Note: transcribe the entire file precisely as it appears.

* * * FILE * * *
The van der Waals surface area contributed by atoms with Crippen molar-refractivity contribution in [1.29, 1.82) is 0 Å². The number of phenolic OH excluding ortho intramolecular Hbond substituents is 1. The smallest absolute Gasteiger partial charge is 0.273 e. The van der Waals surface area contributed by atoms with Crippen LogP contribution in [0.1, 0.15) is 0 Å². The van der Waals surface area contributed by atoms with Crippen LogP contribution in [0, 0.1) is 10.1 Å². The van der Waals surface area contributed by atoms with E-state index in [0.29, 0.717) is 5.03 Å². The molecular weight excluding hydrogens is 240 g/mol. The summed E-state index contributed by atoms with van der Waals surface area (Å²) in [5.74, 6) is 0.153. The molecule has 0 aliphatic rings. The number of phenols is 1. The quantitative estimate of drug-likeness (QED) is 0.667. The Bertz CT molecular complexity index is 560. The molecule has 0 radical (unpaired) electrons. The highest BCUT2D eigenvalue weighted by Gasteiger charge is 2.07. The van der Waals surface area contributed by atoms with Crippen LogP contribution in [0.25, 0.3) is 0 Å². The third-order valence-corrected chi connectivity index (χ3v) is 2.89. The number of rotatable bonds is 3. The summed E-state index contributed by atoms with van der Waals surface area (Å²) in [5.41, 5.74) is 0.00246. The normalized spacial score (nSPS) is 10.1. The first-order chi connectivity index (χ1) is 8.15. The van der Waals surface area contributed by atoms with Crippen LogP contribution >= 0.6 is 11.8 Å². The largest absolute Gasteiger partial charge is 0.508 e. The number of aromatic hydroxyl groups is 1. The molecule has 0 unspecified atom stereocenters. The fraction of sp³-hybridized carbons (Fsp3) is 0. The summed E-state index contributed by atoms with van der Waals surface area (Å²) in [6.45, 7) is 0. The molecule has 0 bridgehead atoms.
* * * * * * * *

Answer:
The van der Waals surface area contributed by atoms with Crippen molar-refractivity contribution in [1.29, 1.82) is 0 Å². The number of phenolic OH excluding ortho intramolecular Hbond substituents is 1. The smallest absolute Gasteiger partial charge is 0.273 e. The van der Waals surface area contributed by atoms with Crippen LogP contribution in [0.1, 0.15) is 0 Å². The van der Waals surface area contributed by atoms with Crippen LogP contribution in [0, 0.1) is 10.1 Å². The van der Waals surface area contributed by atoms with E-state index in [0.29, 0.717) is 5.03 Å². The molecular weight excluding hydrogens is 240 g/mol. The summed E-state index contributed by atoms with van der Waals surface area (Å²) in [5.74, 6) is 0.153. The molecule has 0 aliphatic rings. The number of phenols is 1. The quantitative estimate of drug-likeness (QED) is 0.667. The Bertz CT molecular complexity index is 560. The molecule has 0 radical (unpaired) electrons. The highest BCUT2D eigenvalue weighted by Gasteiger charge is 2.07. The van der Waals surface area contributed by atoms with Crippen LogP contribution in [0.25, 0.3) is 0 Å². The third-order valence-corrected chi connectivity index (χ3v) is 2.89. The number of rotatable bonds is 3. The summed E-state index contributed by atoms with van der Waals surface area (Å²) in [5.41, 5.74) is 0.00246. The normalized spacial score (nSPS) is 10.1. The first-order chi connectivity index (χ1) is 8.15. The van der Waals surface area contributed by atoms with Crippen LogP contribution >= 0.6 is 11.8 Å². The largest absolute Gasteiger partial charge is 0.508 e. The number of aromatic hydroxyl groups is 1. The molecule has 0 unspecified atom stereocenters. The fraction of sp³-hybridized carbons (Fsp3) is 0. The summed E-state index contributed by atoms with van der Waals surface area (Å²) in [6.45, 7) is 0. The molecule has 0 bridgehead atoms.